Do you have any moral qualms about the 5th Commandment? If so, this article might be for you. It would seem that most people are more willing to violate the 5th Commandment than any of the others on some level. This article discusses 5 questions to ask yourself before dobbing on someone in order to help ensure that your conscience is clear and that you are making an informed decision.
COVID lockdown rules have thrust ‘dobbing’ into the spotlight, with some asking whether Australia is a nation of dobbers.
But when is dobbing ethical and when is it wrong? This is a tricky question for adults and kids alike.
Still, there are reasons to be cautious about dobbing. It isn’t always the right thing to do.
What to ask yourself before you dob
A lot of our ideas about dobbing are formed in childhood — and as any parent, carer or teacher knows, not all dobbing is warranted.
Here are five questions worth thinking about before blowing the whistle — and how to talk to kids about dobbing.
1. Is it a clear violation?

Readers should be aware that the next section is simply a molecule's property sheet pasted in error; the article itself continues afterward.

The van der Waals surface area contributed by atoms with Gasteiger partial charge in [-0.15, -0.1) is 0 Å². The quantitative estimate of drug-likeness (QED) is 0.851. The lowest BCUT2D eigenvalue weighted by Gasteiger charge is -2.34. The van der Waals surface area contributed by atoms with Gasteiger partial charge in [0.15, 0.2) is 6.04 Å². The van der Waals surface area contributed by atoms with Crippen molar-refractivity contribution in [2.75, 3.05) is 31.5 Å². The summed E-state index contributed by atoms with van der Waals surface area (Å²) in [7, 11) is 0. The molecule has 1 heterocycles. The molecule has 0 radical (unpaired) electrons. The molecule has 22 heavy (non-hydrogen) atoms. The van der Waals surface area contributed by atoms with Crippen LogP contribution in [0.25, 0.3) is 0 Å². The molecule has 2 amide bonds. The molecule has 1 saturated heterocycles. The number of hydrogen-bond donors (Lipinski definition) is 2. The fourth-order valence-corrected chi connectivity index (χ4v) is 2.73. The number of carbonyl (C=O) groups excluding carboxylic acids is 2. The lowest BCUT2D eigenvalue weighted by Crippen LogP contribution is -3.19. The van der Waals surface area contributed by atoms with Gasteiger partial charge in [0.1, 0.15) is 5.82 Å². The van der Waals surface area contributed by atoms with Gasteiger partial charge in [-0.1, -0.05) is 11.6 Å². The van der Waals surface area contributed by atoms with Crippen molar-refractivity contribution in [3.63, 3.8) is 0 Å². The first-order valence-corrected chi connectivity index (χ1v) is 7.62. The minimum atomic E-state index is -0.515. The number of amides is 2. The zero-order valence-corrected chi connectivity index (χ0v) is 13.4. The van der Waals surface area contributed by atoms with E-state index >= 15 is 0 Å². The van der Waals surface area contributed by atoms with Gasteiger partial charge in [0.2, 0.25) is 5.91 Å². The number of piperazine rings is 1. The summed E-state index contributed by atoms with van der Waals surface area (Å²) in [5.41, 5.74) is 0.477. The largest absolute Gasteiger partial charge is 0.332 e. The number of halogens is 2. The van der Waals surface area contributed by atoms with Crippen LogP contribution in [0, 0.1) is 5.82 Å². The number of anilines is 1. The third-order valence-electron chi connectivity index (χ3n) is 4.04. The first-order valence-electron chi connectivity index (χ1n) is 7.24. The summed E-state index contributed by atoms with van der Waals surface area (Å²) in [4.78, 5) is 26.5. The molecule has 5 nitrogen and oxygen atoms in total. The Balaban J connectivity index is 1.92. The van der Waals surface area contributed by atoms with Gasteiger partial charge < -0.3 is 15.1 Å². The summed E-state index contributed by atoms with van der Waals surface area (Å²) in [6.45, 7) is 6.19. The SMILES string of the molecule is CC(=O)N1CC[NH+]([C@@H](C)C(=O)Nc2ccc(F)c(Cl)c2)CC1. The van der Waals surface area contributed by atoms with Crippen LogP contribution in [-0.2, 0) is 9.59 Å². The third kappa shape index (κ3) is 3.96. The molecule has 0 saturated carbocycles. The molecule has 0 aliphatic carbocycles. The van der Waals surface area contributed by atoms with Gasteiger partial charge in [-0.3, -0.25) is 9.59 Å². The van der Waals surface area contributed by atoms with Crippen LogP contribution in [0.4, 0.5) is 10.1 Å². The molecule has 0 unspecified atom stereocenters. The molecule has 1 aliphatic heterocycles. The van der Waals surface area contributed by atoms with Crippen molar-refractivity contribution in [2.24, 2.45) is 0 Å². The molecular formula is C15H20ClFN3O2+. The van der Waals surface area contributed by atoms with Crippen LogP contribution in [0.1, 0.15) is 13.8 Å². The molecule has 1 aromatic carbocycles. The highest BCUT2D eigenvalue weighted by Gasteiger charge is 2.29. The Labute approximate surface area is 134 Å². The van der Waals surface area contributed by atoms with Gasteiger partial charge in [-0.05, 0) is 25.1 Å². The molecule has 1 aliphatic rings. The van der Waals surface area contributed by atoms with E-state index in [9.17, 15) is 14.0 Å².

Think carefully about exactly what behavior you’re dobbing on, what rule it breaks, and be sure you haven’t made assumptions. There is no point in calling authorities if the behavior you’re dobbing on has a reasonable explanation.
For example, there may be ambiguity in the rules that you’ve failed to consider. Or perhaps what you assumed was a violation wasn’t ever one at all, because the person had a valid exemption (such as a medical reason for not wearing a mask).
Think before you do.
2. Is there a risk of genuine harm?
There are plenty of rule violations we typically don’t report. You probably don’t call the police when you see someone jaywalking, or a car parked improperly. You might even think it’s “none of my business”.
When someone reports us to the authorities, they essentially take a position of authority. They aren’t the police, but they are policing our behavior. Widespread dobbing can also make us feel like we are continually being watched. So it’s perhaps no surprise many of us find dobbing for low-level breaches somewhat affronting.
In a pandemic, rule-breaking can have grave or even deadly consequences, especially for vulnerable populations.